You are not logged in.

#1 Wednesday 4th March 2015 12:09:55

Verified Member
From: Darwin, Northern Territory Aus
Registered: Friday 20th August 2004
Posts: 2,700

I* can truly, honestly say ...

To brighten up the youngsters in my theory classes I normally tell true stories of my "adventures" as a naive young driver, especially when I worked in the isolated outback goldmining town of Tennant Creek.
I'd almost forgotten this story - the forums are bit quiet now so I thought I'd share it with you (but yes, it IS a TRUE story. Really. No kidding).

In the late seventies, a fellow technical officer and I had to go out on the infamous Barkley Highway in a Telecom Australia car, about 250 miles on a lonely road punctuated by wild horses, cattle, roos, wild long-horn cattle and huge buzzards trying to fly into our radiator or windscreen (too far inland for water buffalos and too far north for wild camels).
It had a rep for weird occurrences such as suicides, being buzzed by UFOs etc.

Occasionally there would be two or more indigenous people squatting in the shade of a large bush, just sitting down hundreds of miles from anywhere, I could never really come to grips with this but this was typical of the lifestyle of their hardy ancestors before the white man came.

The vehicle was a Chrysler Valiant - a real "Yank Tank" in every sense of the description - low and wide with a huge bonnet & gigantic station-wagon rear end, supersoft seats, soft wallowy suspension, vague steering and a very powerful "slant six" engine.
You could think you were trying to handle an aircraft carrier in huge seas with a busted rudder.

We had a hundred miles of undulating road ahead, a series of low hills in close succession.
Despite being rear-wheel drive, the car had bad bump-steer, it went off in one direction under braking and deviated in the other direction under accelaration, the vague steering made it hard to keep in a straight line while negotiating hilly country.

The road was barely  wider than one lane and it was too dangerous to overtake anything.
If you encountered an oncoming road train you had to brake hard and go off the road onto the unsealed verge (if there was one), the train drivers never deviated an inch and with three long trailers behind them whipping side to side they didn't have much choice.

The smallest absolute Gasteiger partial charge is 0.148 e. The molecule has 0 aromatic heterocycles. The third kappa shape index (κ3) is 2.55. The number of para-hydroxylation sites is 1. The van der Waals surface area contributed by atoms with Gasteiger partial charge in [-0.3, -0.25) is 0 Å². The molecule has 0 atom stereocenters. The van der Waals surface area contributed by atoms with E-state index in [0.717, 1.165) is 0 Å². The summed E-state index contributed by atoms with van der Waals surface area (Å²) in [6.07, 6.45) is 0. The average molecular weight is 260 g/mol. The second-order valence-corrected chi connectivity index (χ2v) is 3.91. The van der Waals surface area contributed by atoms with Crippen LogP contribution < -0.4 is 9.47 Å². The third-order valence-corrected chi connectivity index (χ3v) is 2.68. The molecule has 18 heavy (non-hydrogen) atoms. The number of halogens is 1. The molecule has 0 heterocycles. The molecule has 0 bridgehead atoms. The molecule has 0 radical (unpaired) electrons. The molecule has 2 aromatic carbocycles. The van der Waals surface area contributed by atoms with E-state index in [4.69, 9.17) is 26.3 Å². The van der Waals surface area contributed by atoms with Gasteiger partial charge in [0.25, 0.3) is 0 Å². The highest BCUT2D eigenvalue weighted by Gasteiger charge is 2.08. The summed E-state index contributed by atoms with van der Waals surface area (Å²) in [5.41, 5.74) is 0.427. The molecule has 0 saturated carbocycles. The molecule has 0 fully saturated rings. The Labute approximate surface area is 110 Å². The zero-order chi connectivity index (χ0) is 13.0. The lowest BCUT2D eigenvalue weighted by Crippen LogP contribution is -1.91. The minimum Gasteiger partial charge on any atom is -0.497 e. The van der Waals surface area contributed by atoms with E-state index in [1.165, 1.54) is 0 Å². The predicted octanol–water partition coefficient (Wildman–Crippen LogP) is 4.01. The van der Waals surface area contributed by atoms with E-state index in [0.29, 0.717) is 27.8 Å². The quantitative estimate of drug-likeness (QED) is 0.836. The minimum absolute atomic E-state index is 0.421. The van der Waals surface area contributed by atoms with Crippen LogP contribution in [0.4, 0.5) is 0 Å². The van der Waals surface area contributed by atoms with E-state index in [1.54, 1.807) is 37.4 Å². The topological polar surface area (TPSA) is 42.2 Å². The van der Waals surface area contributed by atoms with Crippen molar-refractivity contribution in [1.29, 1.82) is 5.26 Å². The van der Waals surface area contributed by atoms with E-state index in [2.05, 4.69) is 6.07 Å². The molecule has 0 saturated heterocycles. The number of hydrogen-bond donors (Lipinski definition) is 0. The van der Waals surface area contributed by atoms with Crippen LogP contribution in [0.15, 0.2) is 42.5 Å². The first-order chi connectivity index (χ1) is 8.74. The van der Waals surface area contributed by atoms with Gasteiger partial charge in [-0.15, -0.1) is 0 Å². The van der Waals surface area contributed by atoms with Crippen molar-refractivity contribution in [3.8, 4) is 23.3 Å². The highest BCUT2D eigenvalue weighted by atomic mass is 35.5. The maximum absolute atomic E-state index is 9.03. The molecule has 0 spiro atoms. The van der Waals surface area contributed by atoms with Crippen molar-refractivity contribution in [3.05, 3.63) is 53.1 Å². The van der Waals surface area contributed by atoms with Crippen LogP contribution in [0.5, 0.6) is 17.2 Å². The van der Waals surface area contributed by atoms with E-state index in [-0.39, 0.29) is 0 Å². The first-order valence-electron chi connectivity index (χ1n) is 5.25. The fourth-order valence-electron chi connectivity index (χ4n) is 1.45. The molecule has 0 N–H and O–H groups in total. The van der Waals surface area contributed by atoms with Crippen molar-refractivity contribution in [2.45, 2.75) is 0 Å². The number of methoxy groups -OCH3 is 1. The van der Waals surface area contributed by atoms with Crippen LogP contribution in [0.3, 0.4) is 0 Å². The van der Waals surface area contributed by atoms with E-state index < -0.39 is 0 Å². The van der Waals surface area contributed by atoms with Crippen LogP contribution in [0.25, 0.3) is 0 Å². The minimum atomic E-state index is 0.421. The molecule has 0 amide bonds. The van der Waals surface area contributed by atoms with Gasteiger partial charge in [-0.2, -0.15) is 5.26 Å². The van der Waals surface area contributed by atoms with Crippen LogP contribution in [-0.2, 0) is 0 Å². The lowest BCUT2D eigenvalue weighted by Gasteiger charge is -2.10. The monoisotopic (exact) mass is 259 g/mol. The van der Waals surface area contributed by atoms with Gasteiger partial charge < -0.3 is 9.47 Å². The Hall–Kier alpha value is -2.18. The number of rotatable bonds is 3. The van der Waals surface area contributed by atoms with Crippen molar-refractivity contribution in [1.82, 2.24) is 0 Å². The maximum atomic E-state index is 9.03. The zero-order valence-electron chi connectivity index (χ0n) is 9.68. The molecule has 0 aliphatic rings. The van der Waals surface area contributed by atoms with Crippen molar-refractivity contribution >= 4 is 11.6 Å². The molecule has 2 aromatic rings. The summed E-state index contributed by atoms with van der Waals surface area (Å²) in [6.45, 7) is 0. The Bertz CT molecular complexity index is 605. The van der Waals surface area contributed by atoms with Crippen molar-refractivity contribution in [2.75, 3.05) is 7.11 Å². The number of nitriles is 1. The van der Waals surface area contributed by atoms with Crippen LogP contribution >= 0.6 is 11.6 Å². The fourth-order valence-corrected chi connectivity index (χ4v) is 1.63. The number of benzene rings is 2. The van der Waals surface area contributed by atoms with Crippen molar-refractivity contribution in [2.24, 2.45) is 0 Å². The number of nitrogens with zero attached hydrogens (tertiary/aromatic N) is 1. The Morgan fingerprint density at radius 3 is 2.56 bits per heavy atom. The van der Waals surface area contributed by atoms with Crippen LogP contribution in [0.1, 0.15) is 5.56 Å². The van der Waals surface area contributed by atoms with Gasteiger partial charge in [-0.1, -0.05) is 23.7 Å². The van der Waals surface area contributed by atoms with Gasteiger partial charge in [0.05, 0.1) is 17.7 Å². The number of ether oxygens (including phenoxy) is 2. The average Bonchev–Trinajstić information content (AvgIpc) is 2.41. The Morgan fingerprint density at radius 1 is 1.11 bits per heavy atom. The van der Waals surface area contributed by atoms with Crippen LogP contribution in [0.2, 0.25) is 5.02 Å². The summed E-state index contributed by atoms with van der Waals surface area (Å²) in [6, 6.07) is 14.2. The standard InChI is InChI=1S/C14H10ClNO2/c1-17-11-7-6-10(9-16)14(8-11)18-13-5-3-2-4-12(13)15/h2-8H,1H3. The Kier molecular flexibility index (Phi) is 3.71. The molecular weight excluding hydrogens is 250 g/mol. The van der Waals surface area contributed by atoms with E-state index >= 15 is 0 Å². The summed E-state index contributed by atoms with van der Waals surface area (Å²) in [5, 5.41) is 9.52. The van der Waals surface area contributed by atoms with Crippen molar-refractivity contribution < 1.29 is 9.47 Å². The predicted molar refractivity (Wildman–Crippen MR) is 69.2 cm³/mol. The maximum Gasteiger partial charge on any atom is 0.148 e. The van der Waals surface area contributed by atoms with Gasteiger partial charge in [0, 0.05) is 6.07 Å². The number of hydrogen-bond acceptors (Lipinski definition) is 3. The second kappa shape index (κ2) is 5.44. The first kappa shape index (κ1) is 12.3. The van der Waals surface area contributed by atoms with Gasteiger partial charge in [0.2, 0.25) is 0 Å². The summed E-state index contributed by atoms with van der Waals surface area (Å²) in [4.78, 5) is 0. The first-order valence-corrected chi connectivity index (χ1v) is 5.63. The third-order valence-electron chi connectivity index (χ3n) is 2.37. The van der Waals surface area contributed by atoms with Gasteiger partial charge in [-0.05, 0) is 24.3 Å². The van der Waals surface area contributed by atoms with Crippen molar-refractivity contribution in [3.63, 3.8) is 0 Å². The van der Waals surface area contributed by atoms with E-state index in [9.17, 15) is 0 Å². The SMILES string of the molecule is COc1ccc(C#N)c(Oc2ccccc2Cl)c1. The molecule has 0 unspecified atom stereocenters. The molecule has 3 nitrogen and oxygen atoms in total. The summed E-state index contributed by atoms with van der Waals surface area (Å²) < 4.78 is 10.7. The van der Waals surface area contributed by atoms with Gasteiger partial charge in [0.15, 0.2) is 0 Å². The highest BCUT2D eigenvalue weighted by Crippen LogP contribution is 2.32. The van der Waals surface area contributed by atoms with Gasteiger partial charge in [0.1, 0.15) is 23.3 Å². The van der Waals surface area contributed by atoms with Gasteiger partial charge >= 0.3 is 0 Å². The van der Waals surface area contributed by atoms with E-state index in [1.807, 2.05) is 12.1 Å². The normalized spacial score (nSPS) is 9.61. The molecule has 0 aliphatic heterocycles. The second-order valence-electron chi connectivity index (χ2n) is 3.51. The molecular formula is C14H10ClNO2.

We crested a hill and there was a wild cow standing in the road with its back to us.
I braked hard but the cow didn't move, it was obvious to me & my passenger that we were going to bump into it if it didn't shift.
Our squealing drum brakes didn't make it shift and it was soon obvious why - it was concentrating hard on some "business" it was about to do.

As we closed up to a yard from it, up went the tail; I could see the rear orifice dilate.
Then we bumped into it's rear end, not hard enough to cause injury but enough to give it a big sudden shock.
The cow reacted like a rocket on the launching pad - it would have cleared the moon if it was night time, the way it took off.

However the rocket exhaust was a different matter, steaming sticky smelly muck squirted onto the bonnet & windscreen.
My mate refused to help, I spent some time between fits of vomiting, clearing the windscreen with a small rag.
I never lived it down, but I can truly, honestly say, I LITERALLY frightened the **** out of a cow!

Last edited by Zipper (Wednesday 4th March 2015 12:11:12)

Zipper ("G'Day Mate!")
I'm not 65! I'm only $59.95+tax


Wednesday 4th March 2015 12:09:55

Google AdSense Posting Bot

Re: I* can truly, honestly say ...

#2 Wednesday 4th March 2015 19:52:20

Coasting Mart
Verified Member
Registered: Thursday 11th June 2009
Posts: 947

Re: I* can truly, honestly say ...

Hee Hee!
Well, thank you for that tail with a happy ending Zipper!!  cool

Ok, here goes ...

One of my tales I recount to clients is about the importance of the windscreen washer system and keeping it filled.
In the British winter, with salt on the roads, and dampness, driving on an m-way creates a fine spray of water/salt which covers the screen in grime.  Need to wash the screen quite often.
If the washer runs out, eventually it just smears and you can't see anything.

Ok, so one trip down south with a couple of mates when I was younger. Heading down the M6 and, yes, the washer system gives out. Smear. Smear. Smear.  Windy wipers did no good at all. Yes, we had to stop on the hard shoulder it was that bad.

Anyone got any drinks? Nope! Just a couple of empty pop bottles kicking about. No water or anything.  Drat!
So, before a journey check your washer bottle - or you'll have to stop in a dodgy spot on the m-way, and find yourself standing next to your mates, dicks in hands, all trying to pee into a couple of empty bottles so you can put some fluid in the washer, hopefully enough to get to the next services! roll
Washer fluid checks - surprisingly important!  cool

"I swear I found the key to the universe in the engine of an old parked car"


Board footer

Powered by FluxBB.